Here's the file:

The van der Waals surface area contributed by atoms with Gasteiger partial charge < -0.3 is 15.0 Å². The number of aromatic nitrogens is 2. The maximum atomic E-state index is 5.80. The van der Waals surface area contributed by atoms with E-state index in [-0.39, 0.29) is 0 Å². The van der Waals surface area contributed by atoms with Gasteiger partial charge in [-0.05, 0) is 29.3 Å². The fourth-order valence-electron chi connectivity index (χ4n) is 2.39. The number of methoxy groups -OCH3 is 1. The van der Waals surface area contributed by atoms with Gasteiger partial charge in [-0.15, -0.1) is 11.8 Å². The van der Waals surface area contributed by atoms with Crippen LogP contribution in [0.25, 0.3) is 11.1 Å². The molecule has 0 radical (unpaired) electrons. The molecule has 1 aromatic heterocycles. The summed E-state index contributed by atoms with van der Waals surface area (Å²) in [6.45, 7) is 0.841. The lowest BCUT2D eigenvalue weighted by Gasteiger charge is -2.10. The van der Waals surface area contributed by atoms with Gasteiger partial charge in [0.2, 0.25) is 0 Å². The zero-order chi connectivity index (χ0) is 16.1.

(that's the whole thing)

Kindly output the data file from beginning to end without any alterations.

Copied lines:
The van der Waals surface area contributed by atoms with Gasteiger partial charge < -0.3 is 15.0 Å². The number of aromatic nitrogens is 2. The maximum atomic E-state index is 5.80. The van der Waals surface area contributed by atoms with E-state index in [-0.39, 0.29) is 0 Å². The van der Waals surface area contributed by atoms with Gasteiger partial charge in [-0.05, 0) is 29.3 Å². The fourth-order valence-electron chi connectivity index (χ4n) is 2.39. The number of methoxy groups -OCH3 is 1. The van der Waals surface area contributed by atoms with Gasteiger partial charge in [-0.15, -0.1) is 11.8 Å². The van der Waals surface area contributed by atoms with Crippen LogP contribution in [0.25, 0.3) is 11.1 Å². The molecule has 0 radical (unpaired) electrons. The molecule has 1 aromatic heterocycles. The summed E-state index contributed by atoms with van der Waals surface area (Å²) in [6.45, 7) is 0.841. The lowest BCUT2D eigenvalue weighted by Gasteiger charge is -2.10. The van der Waals surface area contributed by atoms with Gasteiger partial charge in [0.2, 0.25) is 0 Å². The zero-order chi connectivity index (χ0) is 16.1.